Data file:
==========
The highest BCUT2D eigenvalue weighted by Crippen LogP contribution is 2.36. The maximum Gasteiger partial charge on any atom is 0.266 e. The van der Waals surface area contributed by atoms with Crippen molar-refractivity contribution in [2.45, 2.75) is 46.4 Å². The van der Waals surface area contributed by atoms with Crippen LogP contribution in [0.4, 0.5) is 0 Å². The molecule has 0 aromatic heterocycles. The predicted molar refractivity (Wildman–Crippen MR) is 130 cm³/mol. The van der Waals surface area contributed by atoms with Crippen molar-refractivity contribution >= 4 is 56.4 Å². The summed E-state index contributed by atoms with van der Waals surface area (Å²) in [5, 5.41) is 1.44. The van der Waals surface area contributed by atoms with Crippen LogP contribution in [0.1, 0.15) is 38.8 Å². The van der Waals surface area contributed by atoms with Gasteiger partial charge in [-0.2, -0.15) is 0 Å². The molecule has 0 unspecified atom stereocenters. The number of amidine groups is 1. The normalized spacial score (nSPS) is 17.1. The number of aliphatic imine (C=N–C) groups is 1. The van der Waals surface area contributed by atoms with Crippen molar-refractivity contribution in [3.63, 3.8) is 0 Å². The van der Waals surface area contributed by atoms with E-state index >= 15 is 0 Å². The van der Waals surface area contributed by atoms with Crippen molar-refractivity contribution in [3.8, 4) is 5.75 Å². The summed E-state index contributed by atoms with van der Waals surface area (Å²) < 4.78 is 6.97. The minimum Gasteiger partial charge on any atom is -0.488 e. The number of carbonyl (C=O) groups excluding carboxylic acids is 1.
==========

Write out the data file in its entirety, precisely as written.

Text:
The highest BCUT2D eigenvalue weighted by Crippen LogP contribution is 2.36. The maximum Gasteiger partial charge on any atom is 0.266 e. The van der Waals surface area contributed by atoms with Crippen molar-refractivity contribution in [2.45, 2.75) is 46.4 Å². The van der Waals surface area contributed by atoms with Crippen LogP contribution in [0.4, 0.5) is 0 Å². The molecule has 0 aromatic heterocycles. The predicted molar refractivity (Wildman–Crippen MR) is 130 cm³/mol. The van der Waals surface area contributed by atoms with Crippen molar-refractivity contribution >= 4 is 56.4 Å². The summed E-state index contributed by atoms with van der Waals surface area (Å²) in [5, 5.41) is 1.44. The van der Waals surface area contributed by atoms with Crippen LogP contribution in [0.1, 0.15) is 38.8 Å². The van der Waals surface area contributed by atoms with Gasteiger partial charge in [-0.2, -0.15) is 0 Å². The molecule has 0 unspecified atom stereocenters. The number of amidine groups is 1. The normalized spacial score (nSPS) is 17.1. The number of aliphatic imine (C=N–C) groups is 1. The van der Waals surface area contributed by atoms with Crippen molar-refractivity contribution in [3.63, 3.8) is 0 Å². The van der Waals surface area contributed by atoms with E-state index >= 15 is 0 Å². The van der Waals surface area contributed by atoms with Crippen molar-refractivity contribution in [3.8, 4) is 5.75 Å². The summed E-state index contributed by atoms with van der Waals surface area (Å²) < 4.78 is 6.97. The minimum Gasteiger partial charge on any atom is -0.488 e. The number of carbonyl (C=O) groups excluding carboxylic acids is 1.